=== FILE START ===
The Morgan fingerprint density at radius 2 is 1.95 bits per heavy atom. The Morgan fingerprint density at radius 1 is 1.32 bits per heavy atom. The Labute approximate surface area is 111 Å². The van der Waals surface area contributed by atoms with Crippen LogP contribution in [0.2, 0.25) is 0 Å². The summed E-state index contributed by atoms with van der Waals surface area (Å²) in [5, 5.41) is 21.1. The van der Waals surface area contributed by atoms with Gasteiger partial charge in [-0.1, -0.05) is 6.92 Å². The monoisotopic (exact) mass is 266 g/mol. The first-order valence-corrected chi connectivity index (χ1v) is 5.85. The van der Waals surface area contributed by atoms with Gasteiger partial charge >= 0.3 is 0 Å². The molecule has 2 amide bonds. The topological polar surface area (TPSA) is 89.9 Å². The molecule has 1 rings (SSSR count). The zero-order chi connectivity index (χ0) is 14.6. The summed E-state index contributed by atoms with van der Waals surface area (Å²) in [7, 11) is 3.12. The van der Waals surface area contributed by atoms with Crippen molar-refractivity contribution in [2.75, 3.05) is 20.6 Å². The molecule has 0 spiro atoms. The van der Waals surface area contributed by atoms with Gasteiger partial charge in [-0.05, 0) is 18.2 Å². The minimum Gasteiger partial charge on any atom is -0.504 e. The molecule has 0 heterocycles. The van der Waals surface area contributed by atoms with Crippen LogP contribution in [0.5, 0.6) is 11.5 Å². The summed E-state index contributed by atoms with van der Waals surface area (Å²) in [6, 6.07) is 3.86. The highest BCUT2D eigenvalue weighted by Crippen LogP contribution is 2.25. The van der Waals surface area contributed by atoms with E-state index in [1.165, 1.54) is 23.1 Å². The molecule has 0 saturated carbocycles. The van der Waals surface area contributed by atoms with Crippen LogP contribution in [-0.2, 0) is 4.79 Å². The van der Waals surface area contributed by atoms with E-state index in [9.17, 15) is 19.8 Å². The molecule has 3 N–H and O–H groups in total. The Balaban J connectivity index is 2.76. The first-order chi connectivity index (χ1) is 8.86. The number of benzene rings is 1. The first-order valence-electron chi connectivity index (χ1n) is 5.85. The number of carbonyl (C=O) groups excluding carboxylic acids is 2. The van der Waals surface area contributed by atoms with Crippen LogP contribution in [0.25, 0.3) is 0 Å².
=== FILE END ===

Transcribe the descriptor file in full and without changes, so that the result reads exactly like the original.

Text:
The Morgan fingerprint density at radius 2 is 1.95 bits per heavy atom. The Morgan fingerprint density at radius 1 is 1.32 bits per heavy atom. The Labute approximate surface area is 111 Å². The van der Waals surface area contributed by atoms with Crippen LogP contribution in [0.2, 0.25) is 0 Å². The summed E-state index contributed by atoms with van der Waals surface area (Å²) in [5, 5.41) is 21.1. The van der Waals surface area contributed by atoms with Gasteiger partial charge in [-0.1, -0.05) is 6.92 Å². The monoisotopic (exact) mass is 266 g/mol. The first-order valence-corrected chi connectivity index (χ1v) is 5.85. The van der Waals surface area contributed by atoms with Gasteiger partial charge >= 0.3 is 0 Å². The molecule has 2 amide bonds. The topological polar surface area (TPSA) is 89.9 Å². The molecule has 1 rings (SSSR count). The zero-order chi connectivity index (χ0) is 14.6. The summed E-state index contributed by atoms with van der Waals surface area (Å²) in [7, 11) is 3.12. The van der Waals surface area contributed by atoms with Crippen molar-refractivity contribution in [2.75, 3.05) is 20.6 Å². The molecule has 0 spiro atoms. The van der Waals surface area contributed by atoms with Gasteiger partial charge in [-0.05, 0) is 18.2 Å². The minimum Gasteiger partial charge on any atom is -0.504 e. The molecule has 0 heterocycles. The van der Waals surface area contributed by atoms with Crippen LogP contribution in [0.5, 0.6) is 11.5 Å². The summed E-state index contributed by atoms with van der Waals surface area (Å²) in [6, 6.07) is 3.86. The highest BCUT2D eigenvalue weighted by Crippen LogP contribution is 2.25. The van der Waals surface area contributed by atoms with E-state index in [1.165, 1.54) is 23.1 Å². The molecule has 0 saturated carbocycles. The van der Waals surface area contributed by atoms with Crippen LogP contribution in [-0.2, 0) is 4.79 Å². The van der Waals surface area contributed by atoms with E-state index in [9.17, 15) is 19.8 Å². The molecule has 3 N–H and O–H groups in total. The Balaban J connectivity index is 2.76. The first-order chi connectivity index (χ1) is 8.86. The number of benzene rings is 1. The first-order valence-electron chi connectivity index (χ1n) is 5.85. The number of carbonyl (C=O) groups excluding carboxylic acids is 2. The van der Waals surface area contributed by atoms with Crippen LogP contribution in [0.25, 0.3) is 0 Å².